Rocks around the clock: asteroids pound tiny star

Feb 19, 2014
An artist's impression of an asteroid breaking up. Credit: NASA/JPL-Caltech

(Phys.org) —Scientists using CSIRO's Parkes telescope and another telescope in South Africa have found evidence that a tiny star called PSR J0738-4042 is being pounded by asteroids—large lumps of rock from space.

"One of these rocks seems to have had a mass of about a billion tonnes," CSIRO astronomer and member of the research team Dr Ryan Shannon said.

PSR J0738-4042 lies 37,000 light-years from Earth in the constellation of Puppis.

The environment around this star is especially harsh, full of radiation and violent winds of particles.

"If a large rocky object can form here, planets could form around any star. That's exciting," Dr Shannon said.

The star is a special one, a 'pulsar' that emits a beam of radio waves.

As the star spins, its radio beam flashes over Earth again and again with the regularity of a clock.

In 2008 Dr Shannon and a colleague predicted how an infalling asteroid would affect a pulsar. It would, they said, alter the slowing of the pulsar's spin rate and the shape of the radio pulse that we see on Earth.

"That is exactly what we see in this case," Dr Shannon said.

"We think the pulsar's radio beam zaps the , vaporising it. But the vaporised particles are electrically charged and they slightly alter the process that creates the pulsar's beam."

Asteroids around a pulsar could be created by the exploding star that formed the pulsar itself, the scientists say.

The material blasted out from the explosion could fall back towards the forming pulsar, forming a disk of debris.

Astronomers have found a dust disk around another pulsar called J0146+61.

"This sort of dust disk could provide the 'seeds' that grow into larger asteroids," said Mr Paul Brook, a PhD student co-supervised by the University of Oxford and CSIRO who led the study of PSR J0738-4042.

In 1992 two planet-sized objects were found around a called PSR 1257+12. But these were probably formed by a different mechanism, the astronomers say.

The new study has been published as a paper in The Astrophysical Journal Letters, a leading journal of astronomical research: Evidence of an asteroid encountering a pulsar.

Explore further: Hubble video shows shock collision inside black hole jet

More information: "Evidence of an Asteroid Encountering a Pulsar," P. R. Brook et al., 2014 ApJ, 780, L31. dx.doi.org/10.1088/2041-8205/780/2/L31

Related Stories

A spinning neutron star is tied to a mysterious tail

Aug 18, 2011

(PhysOrg.com) -- A spinning neutron star is tied to a mysterious tail -- or so it seems. Astronomers using NASA's Chandra X-ray Observatory found that this pulsar, known as PSR J0357+3205 (or PSR J0357 for ...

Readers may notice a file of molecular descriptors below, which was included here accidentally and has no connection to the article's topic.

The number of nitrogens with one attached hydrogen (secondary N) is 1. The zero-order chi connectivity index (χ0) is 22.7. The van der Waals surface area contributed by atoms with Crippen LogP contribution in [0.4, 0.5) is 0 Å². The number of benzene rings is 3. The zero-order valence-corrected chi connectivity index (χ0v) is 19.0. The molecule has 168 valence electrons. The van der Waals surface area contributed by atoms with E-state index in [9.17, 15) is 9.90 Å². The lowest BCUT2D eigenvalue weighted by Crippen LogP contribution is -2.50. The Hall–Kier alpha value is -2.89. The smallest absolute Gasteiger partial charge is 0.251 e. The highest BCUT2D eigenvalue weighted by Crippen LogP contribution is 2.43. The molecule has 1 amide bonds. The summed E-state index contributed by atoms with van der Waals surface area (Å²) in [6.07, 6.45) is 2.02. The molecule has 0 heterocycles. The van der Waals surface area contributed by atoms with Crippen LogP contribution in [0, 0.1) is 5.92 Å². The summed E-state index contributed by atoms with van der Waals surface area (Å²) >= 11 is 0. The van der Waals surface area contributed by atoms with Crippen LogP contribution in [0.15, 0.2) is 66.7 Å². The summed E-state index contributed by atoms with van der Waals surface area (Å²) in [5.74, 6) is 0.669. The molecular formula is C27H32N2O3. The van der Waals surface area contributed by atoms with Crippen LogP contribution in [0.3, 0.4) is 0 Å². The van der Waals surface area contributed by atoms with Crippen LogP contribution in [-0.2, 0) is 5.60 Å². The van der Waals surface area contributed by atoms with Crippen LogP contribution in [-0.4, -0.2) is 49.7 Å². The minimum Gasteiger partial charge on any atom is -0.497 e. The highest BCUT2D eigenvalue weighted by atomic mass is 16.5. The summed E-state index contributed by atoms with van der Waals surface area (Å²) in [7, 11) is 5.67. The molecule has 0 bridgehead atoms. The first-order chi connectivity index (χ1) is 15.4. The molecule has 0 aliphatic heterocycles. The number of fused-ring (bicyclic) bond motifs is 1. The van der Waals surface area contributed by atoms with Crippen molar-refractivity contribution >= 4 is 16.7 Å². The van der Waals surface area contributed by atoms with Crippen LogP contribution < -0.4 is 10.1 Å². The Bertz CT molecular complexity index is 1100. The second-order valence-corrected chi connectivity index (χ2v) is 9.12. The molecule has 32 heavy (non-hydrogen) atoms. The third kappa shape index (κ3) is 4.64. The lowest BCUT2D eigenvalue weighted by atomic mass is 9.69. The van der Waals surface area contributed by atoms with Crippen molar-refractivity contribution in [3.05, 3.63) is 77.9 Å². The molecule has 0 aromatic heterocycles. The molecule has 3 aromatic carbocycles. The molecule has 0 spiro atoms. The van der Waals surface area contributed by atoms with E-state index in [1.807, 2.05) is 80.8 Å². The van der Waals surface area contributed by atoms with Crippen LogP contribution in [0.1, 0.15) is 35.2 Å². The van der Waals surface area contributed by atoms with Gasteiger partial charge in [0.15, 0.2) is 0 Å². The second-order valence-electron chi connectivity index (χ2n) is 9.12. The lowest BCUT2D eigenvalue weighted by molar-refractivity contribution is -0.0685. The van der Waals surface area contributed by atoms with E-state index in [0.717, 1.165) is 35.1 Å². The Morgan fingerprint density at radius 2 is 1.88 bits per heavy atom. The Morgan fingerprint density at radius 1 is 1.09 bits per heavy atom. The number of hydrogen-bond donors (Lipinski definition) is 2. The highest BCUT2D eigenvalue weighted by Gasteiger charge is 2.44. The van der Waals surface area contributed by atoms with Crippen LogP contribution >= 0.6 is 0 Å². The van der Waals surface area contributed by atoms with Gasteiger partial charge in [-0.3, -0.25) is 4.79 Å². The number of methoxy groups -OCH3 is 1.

Dead star and distant black holes dazzle in X-rays

Jan 09, 2014

(Phys.org) —Two new views from NASA's Nuclear Spectroscopic Telescope Array, or NuSTAR, showcase the telescope's talent for spying objects near and far. One image shows the energized remains of a dead star, ...

A pulsar's mysterious tail

Jul 14, 2011

(PhysOrg.com) -- A spinning neutron star is tied to a mysterious tail -- or so it seems. Astronomers using NASA's Chandra X-ray Observatory have found that this pulsar, known as PSR J0357+3205 (or PSR J0357 ...

A strong magnetic field around the Milky Way's black hole

Aug 14, 2013

(Phys.org) —Astronomers have made an important measurement of the magnetic field emanating from a swirling disk of material surrounding the black hole at the center of our Milky Way Galaxy. The measurement, ...

Recommended for you

A bubbly cosmic celebration

14 hours ago

In the brightest region of the nebula RCW 34, gas is heated and expands through the surrounding cooler gas. Once the heated hydrogen reaches the borders of the gas cloud, it bursts outwards into the vacuum ...

Image: XMM-Newton self-portraits with planet Earth

14 hours ago

This series of images was taken 15 years ago, a couple of months after the launch of ESA's XMM-Newton space observatory. These unique views, showing parts of the spacecraft main body and solar wings, feature ...

User comments : 0

Please sign in to add a comment. Registration is free, and takes less than a minute. Read more

Click here to reset your password.
Sign in to get notified via email when new comments are made.